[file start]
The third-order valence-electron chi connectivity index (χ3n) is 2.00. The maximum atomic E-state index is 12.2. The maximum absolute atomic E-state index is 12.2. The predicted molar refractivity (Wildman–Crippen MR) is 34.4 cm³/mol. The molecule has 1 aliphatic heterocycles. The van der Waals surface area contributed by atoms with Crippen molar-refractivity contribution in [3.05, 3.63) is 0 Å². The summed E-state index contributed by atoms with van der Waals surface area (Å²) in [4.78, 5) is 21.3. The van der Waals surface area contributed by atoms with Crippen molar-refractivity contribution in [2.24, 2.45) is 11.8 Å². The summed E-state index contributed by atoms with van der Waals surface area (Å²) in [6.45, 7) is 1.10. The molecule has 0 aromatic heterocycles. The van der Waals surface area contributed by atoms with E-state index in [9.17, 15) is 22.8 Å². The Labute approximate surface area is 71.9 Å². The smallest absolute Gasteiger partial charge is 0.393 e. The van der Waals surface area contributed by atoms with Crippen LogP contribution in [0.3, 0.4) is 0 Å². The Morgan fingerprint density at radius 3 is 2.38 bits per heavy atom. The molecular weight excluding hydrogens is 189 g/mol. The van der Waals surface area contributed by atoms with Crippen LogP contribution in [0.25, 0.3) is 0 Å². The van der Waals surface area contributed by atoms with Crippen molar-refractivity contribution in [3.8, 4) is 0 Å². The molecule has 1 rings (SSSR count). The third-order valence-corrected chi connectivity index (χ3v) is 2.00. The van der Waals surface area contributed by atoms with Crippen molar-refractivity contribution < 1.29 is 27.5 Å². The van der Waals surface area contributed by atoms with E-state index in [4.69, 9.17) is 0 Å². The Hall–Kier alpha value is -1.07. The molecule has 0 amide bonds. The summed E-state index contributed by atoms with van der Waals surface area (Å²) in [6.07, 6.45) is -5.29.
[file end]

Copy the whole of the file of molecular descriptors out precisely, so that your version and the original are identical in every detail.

The third-order valence-electron chi connectivity index (χ3n) is 2.00. The maximum atomic E-state index is 12.2. The maximum absolute atomic E-state index is 12.2. The predicted molar refractivity (Wildman–Crippen MR) is 34.4 cm³/mol. The molecule has 1 aliphatic heterocycles. The van der Waals surface area contributed by atoms with Crippen molar-refractivity contribution in [3.05, 3.63) is 0 Å². The summed E-state index contributed by atoms with van der Waals surface area (Å²) in [4.78, 5) is 21.3. The van der Waals surface area contributed by atoms with Crippen molar-refractivity contribution in [2.24, 2.45) is 11.8 Å². The summed E-state index contributed by atoms with van der Waals surface area (Å²) in [6.45, 7) is 1.10. The molecule has 0 aromatic heterocycles. The van der Waals surface area contributed by atoms with E-state index in [9.17, 15) is 22.8 Å². The Labute approximate surface area is 71.9 Å². The smallest absolute Gasteiger partial charge is 0.393 e. The van der Waals surface area contributed by atoms with Crippen LogP contribution in [0.3, 0.4) is 0 Å². The Morgan fingerprint density at radius 3 is 2.38 bits per heavy atom. The molecular weight excluding hydrogens is 189 g/mol. The van der Waals surface area contributed by atoms with Crippen LogP contribution in [0.25, 0.3) is 0 Å². The van der Waals surface area contributed by atoms with Crippen molar-refractivity contribution in [3.8, 4) is 0 Å². The molecule has 1 rings (SSSR count). The third-order valence-corrected chi connectivity index (χ3v) is 2.00. The van der Waals surface area contributed by atoms with Crippen molar-refractivity contribution < 1.29 is 27.5 Å². The van der Waals surface area contributed by atoms with E-state index in [4.69, 9.17) is 0 Å². The Hall–Kier alpha value is -1.07. The molecule has 0 amide bonds. The summed E-state index contributed by atoms with van der Waals surface area (Å²) in [6.07, 6.45) is -5.29.